Took you long enough.
Yes, we finally made it, Grimm Cluster. It took a while to get here. I am actually writing these kind of fast, as I am typing these words Ravings #2 just posted. Since this was the case, I felt getting out the sets that are more relevant first was the right move. Also, the other topics I wrote about needed to be all done at once and in order with no skipping around, like the series on Community. All that is done now, so back to the investment stuff.
We’ll kick off with the chart. As you can see there is that money set, according to the pricing available. Castle and the Two Towers. I find this weird for a couple of reasons, I will go into when I get to that set. I also see a vastly under priced set that might be ripe for investment, this will totally depend on people actually getting facts straight though.
Another fun thing is the chase cards in this cluster and the variations of God Packs (all Rare and Super rares). Most of the chase cards are the full art Dual stones, but there was the “Misprint” Cheshire and the alternate color Little Red, the Pure Stone (MPR-098) and some Textless stones. This is where some confusion comes in, I will address later. This is also the only cluster that has differences between printings that effect the value with a couple of the sets.
But on with the analysis.
Of course, we start with Crimson Moon’s Fairy Tale. The “first” set of Grimm cluster. I use that term because it was released the same day as set 2, Castle. With an average price of around $86 and a low of $55, this is actually not a bad deal. I say this because they are not hard to find and have been and still are overshadowed by the Castle set.
CMF had some good cards at the time, but TAT just had better ones and so it sold more then and later, making the supply more limited. One of the best rulers in the game is in this set, Grimm, the Fairy Tale Prince (CMF-005), and I don’t mean best as in powerful, I mean as a fun ruler. He also inadvertently gets support almost every set since Fairy Tale resonators are still put out all the time. This makes him accessible and usable by any level of player.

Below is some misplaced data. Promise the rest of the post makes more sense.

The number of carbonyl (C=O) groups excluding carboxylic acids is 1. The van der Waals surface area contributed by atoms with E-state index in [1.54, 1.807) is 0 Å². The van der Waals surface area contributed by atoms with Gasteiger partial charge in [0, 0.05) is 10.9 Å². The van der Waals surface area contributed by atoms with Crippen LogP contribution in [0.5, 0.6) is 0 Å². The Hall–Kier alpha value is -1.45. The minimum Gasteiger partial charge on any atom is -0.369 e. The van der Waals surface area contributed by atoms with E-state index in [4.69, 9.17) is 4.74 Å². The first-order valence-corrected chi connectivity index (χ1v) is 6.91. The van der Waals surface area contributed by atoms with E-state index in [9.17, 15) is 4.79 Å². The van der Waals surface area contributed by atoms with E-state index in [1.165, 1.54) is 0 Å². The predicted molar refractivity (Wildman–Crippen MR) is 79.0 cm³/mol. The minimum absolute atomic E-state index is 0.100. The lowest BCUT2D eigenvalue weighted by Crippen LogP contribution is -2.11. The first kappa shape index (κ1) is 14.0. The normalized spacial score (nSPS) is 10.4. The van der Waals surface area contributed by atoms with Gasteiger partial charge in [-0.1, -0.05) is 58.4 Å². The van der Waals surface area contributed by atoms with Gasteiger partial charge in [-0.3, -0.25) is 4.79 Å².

The thing that really hurts him was the over printing of his Wanderer Promo version, which can you grab for a couple bucks most places. The Worlds promo is a bit more, but the art is meh, its rarity drives that price. We were also introduced to God Packs in CMF. There are other cards in the set worth having, but nothing worth a ton. The best reason to grab this at $60 or less is that it should soon become as rare as TAT. I give it a B- for investing. At $70+ a box I give it a C+. If CMF had some kind of Chase card like the other sets it might have bumped up its value, but it doesn’t.
In regards to which edition is better, they are the same as there were no real differences in the versions except slightly faded box coloring.
Now the gem in the Cluster, The Castle of Heaven and the Two Towers. It clocks in at an average of $248 a box and based on rarity alone it’s worth it. What drove the product to that rarity is kind of interesting though. Since it released with CMF it shouldn’t be rarer than that set unless it just sold better. Back when it dropped it did sell better. The main reason? Cheshire Cat, the Grinning Remnant (TAT-039). To this day the card is just that good.